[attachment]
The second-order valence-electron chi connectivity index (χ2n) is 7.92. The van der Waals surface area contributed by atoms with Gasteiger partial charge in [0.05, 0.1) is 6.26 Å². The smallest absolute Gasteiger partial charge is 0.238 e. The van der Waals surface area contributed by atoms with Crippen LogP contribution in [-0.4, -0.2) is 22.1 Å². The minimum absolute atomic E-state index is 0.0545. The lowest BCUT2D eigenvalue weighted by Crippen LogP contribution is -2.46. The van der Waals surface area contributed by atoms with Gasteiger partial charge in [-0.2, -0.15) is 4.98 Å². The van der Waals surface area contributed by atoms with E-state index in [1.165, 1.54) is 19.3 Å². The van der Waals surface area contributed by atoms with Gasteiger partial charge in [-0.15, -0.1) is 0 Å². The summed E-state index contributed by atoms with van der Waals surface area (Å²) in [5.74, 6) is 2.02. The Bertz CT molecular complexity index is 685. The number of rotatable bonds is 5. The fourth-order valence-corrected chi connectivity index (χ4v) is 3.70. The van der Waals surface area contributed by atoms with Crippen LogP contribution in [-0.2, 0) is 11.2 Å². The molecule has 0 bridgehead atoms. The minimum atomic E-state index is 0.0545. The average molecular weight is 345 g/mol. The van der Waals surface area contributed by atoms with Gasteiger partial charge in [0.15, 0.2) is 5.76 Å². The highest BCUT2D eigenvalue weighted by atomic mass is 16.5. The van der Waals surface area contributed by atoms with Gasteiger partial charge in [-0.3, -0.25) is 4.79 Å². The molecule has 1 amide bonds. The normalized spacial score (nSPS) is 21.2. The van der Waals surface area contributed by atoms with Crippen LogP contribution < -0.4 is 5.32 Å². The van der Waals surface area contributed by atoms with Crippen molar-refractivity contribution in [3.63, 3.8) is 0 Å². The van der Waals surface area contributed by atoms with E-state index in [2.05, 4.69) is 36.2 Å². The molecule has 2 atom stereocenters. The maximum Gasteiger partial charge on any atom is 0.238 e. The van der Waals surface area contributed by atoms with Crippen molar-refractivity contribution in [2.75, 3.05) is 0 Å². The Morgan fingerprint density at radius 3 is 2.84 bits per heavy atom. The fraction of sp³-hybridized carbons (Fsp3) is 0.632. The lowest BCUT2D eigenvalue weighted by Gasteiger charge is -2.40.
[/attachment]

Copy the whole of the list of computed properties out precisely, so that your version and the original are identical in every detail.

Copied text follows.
The second-order valence-electron chi connectivity index (χ2n) is 7.92. The van der Waals surface area contributed by atoms with Gasteiger partial charge in [0.05, 0.1) is 6.26 Å². The smallest absolute Gasteiger partial charge is 0.238 e. The van der Waals surface area contributed by atoms with Crippen LogP contribution in [-0.4, -0.2) is 22.1 Å². The minimum absolute atomic E-state index is 0.0545. The lowest BCUT2D eigenvalue weighted by Crippen LogP contribution is -2.46. The van der Waals surface area contributed by atoms with Gasteiger partial charge in [-0.2, -0.15) is 4.98 Å². The van der Waals surface area contributed by atoms with E-state index in [1.165, 1.54) is 19.3 Å². The van der Waals surface area contributed by atoms with Gasteiger partial charge in [-0.15, -0.1) is 0 Å². The summed E-state index contributed by atoms with van der Waals surface area (Å²) in [5.74, 6) is 2.02. The Bertz CT molecular complexity index is 685. The number of rotatable bonds is 5. The fourth-order valence-corrected chi connectivity index (χ4v) is 3.70. The van der Waals surface area contributed by atoms with Crippen LogP contribution in [-0.2, 0) is 11.2 Å². The molecule has 0 bridgehead atoms. The minimum atomic E-state index is 0.0545. The average molecular weight is 345 g/mol. The van der Waals surface area contributed by atoms with Gasteiger partial charge in [0.15, 0.2) is 5.76 Å². The highest BCUT2D eigenvalue weighted by atomic mass is 16.5. The van der Waals surface area contributed by atoms with Gasteiger partial charge in [-0.3, -0.25) is 4.79 Å². The molecule has 1 amide bonds. The normalized spacial score (nSPS) is 21.2. The van der Waals surface area contributed by atoms with Crippen LogP contribution < -0.4 is 5.32 Å². The van der Waals surface area contributed by atoms with Crippen molar-refractivity contribution in [3.63, 3.8) is 0 Å². The van der Waals surface area contributed by atoms with E-state index in [2.05, 4.69) is 36.2 Å². The molecule has 2 atom stereocenters. The maximum Gasteiger partial charge on any atom is 0.238 e. The van der Waals surface area contributed by atoms with Crippen molar-refractivity contribution in [2.75, 3.05) is 0 Å². The Morgan fingerprint density at radius 3 is 2.84 bits per heavy atom. The fraction of sp³-hybridized carbons (Fsp3) is 0.632. The lowest BCUT2D eigenvalue weighted by Gasteiger charge is -2.40.